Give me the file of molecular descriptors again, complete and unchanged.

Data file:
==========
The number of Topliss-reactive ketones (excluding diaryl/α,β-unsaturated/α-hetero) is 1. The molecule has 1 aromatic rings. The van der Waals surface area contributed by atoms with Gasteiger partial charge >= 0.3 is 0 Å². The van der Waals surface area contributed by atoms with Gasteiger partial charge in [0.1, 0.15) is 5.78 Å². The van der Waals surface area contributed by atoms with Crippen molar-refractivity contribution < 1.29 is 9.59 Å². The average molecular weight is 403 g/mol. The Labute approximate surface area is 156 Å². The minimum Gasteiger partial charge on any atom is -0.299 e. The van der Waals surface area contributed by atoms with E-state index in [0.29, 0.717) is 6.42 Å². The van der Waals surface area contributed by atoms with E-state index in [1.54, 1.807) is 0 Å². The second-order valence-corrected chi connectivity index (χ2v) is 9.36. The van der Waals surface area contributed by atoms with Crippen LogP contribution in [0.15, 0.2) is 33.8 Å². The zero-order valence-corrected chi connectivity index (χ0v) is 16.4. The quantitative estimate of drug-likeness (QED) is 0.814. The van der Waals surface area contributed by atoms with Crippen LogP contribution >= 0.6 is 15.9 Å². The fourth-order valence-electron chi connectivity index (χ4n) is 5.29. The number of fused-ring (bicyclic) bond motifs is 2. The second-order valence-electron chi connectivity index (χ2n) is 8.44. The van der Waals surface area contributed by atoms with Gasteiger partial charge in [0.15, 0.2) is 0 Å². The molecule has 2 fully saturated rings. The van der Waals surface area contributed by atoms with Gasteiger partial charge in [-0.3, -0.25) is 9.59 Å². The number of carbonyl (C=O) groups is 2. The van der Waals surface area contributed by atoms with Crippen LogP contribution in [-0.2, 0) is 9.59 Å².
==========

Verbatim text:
The number of Topliss-reactive ketones (excluding diaryl/α,β-unsaturated/α-hetero) is 1. The molecule has 1 aromatic rings. The van der Waals surface area contributed by atoms with Gasteiger partial charge >= 0.3 is 0 Å². The van der Waals surface area contributed by atoms with Gasteiger partial charge in [0.1, 0.15) is 5.78 Å². The van der Waals surface area contributed by atoms with Crippen molar-refractivity contribution < 1.29 is 9.59 Å². The average molecular weight is 403 g/mol. The Labute approximate surface area is 156 Å². The minimum Gasteiger partial charge on any atom is -0.299 e. The van der Waals surface area contributed by atoms with E-state index in [0.29, 0.717) is 6.42 Å². The van der Waals surface area contributed by atoms with E-state index in [1.54, 1.807) is 0 Å². The second-order valence-corrected chi connectivity index (χ2v) is 9.36. The van der Waals surface area contributed by atoms with Crippen LogP contribution in [0.15, 0.2) is 33.8 Å². The zero-order valence-corrected chi connectivity index (χ0v) is 16.4. The quantitative estimate of drug-likeness (QED) is 0.814. The van der Waals surface area contributed by atoms with Crippen LogP contribution >= 0.6 is 15.9 Å². The fourth-order valence-electron chi connectivity index (χ4n) is 5.29. The number of fused-ring (bicyclic) bond motifs is 2. The second-order valence-electron chi connectivity index (χ2n) is 8.44. The van der Waals surface area contributed by atoms with Gasteiger partial charge in [0.15, 0.2) is 0 Å². The molecule has 2 fully saturated rings. The van der Waals surface area contributed by atoms with Gasteiger partial charge in [-0.3, -0.25) is 9.59 Å². The number of carbonyl (C=O) groups is 2. The van der Waals surface area contributed by atoms with Crippen LogP contribution in [-0.2, 0) is 9.59 Å².